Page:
What would you do if you didn’t work in healthcare?

It’s hard to imagine doing anything other than health content, it’s what I am truly passionate about. However, if I wasn’t in this business I could see myself starting an incubator for women-run businesses. A way to support women and give them the resources and connections they need to become entrepreneurs. I’ve also always dreamed of opening a small cafe and bookshop where I can hang out and read and talk to people all day.

Can you give a shout-out to someone who helped you at a pivotal time in your career?

A former colleague and mentor from UBM, Sally Shankland, changed the trajectory of my career about four years ago. She recruited me to run content integrity initiatives at Healthline Media, opening the door for me in consumer health content and putting me on the path to where I am today. Her vision of bringing the same rigor and excellence expected in medical trade content to consumer content has become a cornerstone of my strategy. Sally, who died of cancer last year, believed in me and gave me a chance at an important time in my career.

How has the pandemic reset the rules on your work-life balance?

The pandemic blew any work-life balance out of the water for a while. We were all juggling homeschool, Zooms, family, the stress of the pandemic. It felt overwhelming. Meanwhile, I was starting my role at Verywell and later as Group GM for Health. As things came more into focus, I realized how important it was to find some balance and set boundaries. I needed to show my team how necessary that is. My goal is to build teams that recognize the value of the hustle — and the breaks. Now, when I feel the lines blurring, I log off, walk the dog, go for a run, whatever will help clear my head, and I encourage my teams to do the same.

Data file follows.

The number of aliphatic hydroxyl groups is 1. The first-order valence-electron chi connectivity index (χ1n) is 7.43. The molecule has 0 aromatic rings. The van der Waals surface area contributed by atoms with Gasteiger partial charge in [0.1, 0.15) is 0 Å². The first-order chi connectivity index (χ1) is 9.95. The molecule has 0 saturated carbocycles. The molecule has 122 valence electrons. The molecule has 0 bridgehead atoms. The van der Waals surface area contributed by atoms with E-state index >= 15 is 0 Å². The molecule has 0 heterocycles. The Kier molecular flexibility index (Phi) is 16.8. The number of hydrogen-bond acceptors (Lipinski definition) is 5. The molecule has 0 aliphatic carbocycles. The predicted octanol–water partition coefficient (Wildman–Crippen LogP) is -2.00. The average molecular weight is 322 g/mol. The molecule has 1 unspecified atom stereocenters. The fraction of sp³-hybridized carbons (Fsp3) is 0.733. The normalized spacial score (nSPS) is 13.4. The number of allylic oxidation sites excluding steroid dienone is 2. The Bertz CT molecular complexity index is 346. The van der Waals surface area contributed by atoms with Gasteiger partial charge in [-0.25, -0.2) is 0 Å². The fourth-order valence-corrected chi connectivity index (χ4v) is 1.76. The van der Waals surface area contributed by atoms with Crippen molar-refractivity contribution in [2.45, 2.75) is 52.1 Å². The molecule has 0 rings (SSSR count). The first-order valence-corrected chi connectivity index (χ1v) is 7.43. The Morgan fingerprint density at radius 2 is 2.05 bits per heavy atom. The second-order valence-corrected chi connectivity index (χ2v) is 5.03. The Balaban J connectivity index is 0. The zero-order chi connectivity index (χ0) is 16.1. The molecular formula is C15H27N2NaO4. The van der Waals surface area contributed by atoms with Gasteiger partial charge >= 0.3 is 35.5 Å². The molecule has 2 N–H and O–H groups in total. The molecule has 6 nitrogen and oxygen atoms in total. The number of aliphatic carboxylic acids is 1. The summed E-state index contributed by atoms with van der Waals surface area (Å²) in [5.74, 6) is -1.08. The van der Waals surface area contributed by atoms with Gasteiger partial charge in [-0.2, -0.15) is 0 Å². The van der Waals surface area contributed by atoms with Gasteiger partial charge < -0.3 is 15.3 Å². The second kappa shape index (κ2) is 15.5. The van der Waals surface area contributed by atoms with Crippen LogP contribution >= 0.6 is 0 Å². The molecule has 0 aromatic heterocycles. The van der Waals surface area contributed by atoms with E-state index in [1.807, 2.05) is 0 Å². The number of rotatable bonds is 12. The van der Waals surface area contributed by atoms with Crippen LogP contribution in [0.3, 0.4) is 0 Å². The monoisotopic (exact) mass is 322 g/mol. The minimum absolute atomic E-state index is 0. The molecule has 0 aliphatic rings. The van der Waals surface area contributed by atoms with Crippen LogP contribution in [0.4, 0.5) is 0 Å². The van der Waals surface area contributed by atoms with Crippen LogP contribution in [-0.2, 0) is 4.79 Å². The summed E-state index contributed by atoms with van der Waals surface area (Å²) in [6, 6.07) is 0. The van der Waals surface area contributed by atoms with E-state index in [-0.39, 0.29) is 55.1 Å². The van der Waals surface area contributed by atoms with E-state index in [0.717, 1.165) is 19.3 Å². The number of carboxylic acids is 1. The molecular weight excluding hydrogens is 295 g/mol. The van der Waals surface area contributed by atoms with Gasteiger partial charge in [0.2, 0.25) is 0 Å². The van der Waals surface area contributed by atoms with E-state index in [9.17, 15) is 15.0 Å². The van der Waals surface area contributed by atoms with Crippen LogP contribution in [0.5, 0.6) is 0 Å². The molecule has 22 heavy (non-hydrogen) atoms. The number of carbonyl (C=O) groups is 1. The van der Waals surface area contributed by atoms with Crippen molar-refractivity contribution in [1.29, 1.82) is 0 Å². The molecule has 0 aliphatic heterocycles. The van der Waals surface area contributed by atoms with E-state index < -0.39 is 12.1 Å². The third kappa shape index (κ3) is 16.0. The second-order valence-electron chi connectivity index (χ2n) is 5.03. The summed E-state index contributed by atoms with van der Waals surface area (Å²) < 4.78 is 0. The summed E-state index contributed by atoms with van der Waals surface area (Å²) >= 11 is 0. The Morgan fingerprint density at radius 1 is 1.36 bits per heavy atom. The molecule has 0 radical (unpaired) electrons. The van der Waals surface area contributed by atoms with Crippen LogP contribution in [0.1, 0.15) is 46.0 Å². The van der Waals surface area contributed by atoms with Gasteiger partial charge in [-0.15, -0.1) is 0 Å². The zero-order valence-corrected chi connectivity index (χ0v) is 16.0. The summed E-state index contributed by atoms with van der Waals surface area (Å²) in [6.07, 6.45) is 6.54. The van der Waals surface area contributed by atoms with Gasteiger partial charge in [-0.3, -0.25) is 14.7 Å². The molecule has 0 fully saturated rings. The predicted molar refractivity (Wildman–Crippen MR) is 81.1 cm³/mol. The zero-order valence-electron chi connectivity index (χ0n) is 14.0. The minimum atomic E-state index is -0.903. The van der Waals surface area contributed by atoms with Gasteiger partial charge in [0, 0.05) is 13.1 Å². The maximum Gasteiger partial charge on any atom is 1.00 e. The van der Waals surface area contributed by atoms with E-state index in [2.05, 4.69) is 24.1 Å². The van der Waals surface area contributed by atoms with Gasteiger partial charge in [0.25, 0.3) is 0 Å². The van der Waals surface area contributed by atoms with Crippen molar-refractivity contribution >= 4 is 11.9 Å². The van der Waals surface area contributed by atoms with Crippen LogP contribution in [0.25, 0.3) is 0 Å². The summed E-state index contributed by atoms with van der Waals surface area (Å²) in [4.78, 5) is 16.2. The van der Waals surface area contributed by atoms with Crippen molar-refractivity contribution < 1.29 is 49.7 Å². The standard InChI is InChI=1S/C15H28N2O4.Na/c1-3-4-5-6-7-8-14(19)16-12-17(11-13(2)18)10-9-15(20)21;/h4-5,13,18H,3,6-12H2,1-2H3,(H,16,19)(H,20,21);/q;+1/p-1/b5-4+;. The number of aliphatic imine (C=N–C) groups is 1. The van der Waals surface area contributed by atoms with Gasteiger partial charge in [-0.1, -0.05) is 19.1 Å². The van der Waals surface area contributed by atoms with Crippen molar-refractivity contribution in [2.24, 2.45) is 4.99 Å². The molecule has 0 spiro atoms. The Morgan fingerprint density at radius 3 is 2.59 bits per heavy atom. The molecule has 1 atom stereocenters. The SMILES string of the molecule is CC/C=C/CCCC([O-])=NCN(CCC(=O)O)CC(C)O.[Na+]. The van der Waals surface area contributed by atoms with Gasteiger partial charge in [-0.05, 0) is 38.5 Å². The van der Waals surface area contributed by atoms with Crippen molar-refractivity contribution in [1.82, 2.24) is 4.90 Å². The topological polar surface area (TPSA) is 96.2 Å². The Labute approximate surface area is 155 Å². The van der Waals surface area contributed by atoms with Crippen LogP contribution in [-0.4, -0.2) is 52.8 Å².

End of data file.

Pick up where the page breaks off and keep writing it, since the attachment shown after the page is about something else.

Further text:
Share a moment when you left your comfort zone; what did you learn?

I mostly live out of my comfort zone. It’s how I know I’m being challenged. It’s not a bad place to be. I am fortunate to work for a company that consistently challenges us to do more and think bigger. I am given the space to explore what’s next and take on things that are entirely new for me. I stay humble and ask a billion questions, and make sure the right folks are in the room with me. Then, that thing that felt impossible feels right.

What are you doing to send the career ladder back down?

I wouldn’t be where I am without the strong female mentors who have challenged and supported me. It’s on me to do the same. Most of that comes in informal relationships with colleagues, just being open to the coffee date or the Zoom chat. I will take any mentor opportunity possible. I’m always looking to grow my network and connect other women with each other. If there’s a role open on my team, I’m looking around me to challenge a female colleague to go for the role they might think they’re not ready for. 

What’s something your colleagues don’t know about you?

My real claim to fame is winning a National Punctuation Day contest several years ago for a haiku I wrote about semicolons.

What is one thing you would tell young women starting their careers in healthcare marketing?

Ignore that voice that is telling you you’re not enough, you don’t have enough experience, or that what you have to say isn’t valuable. It’s garbage. It’s the cruel voice of imposter syndrome and self-doubt. It’s not easy to ignore, but what has worked for me is to replace it with a mantra that gives you the confidence to be present, to ask questions, and to contribute. My mantra is always  “I belong here.” If you work hard, know your stuff, and have contributions to make, then yes, you also belong here.

Favorite TV show/movie/song/book?

It feels impossible to pick a favorite book. I am an avid reader, and each month I give reviews on my Instagram for any book nerd friends looking for recommendations. However, I would be remiss if I didn’t mention one I always come back to, which is a book of my mom’s poetry. She died when I was young, and we self-published a collection of her work posthumously. They are truly powerful poems, I even had part of one tattooed on my arm.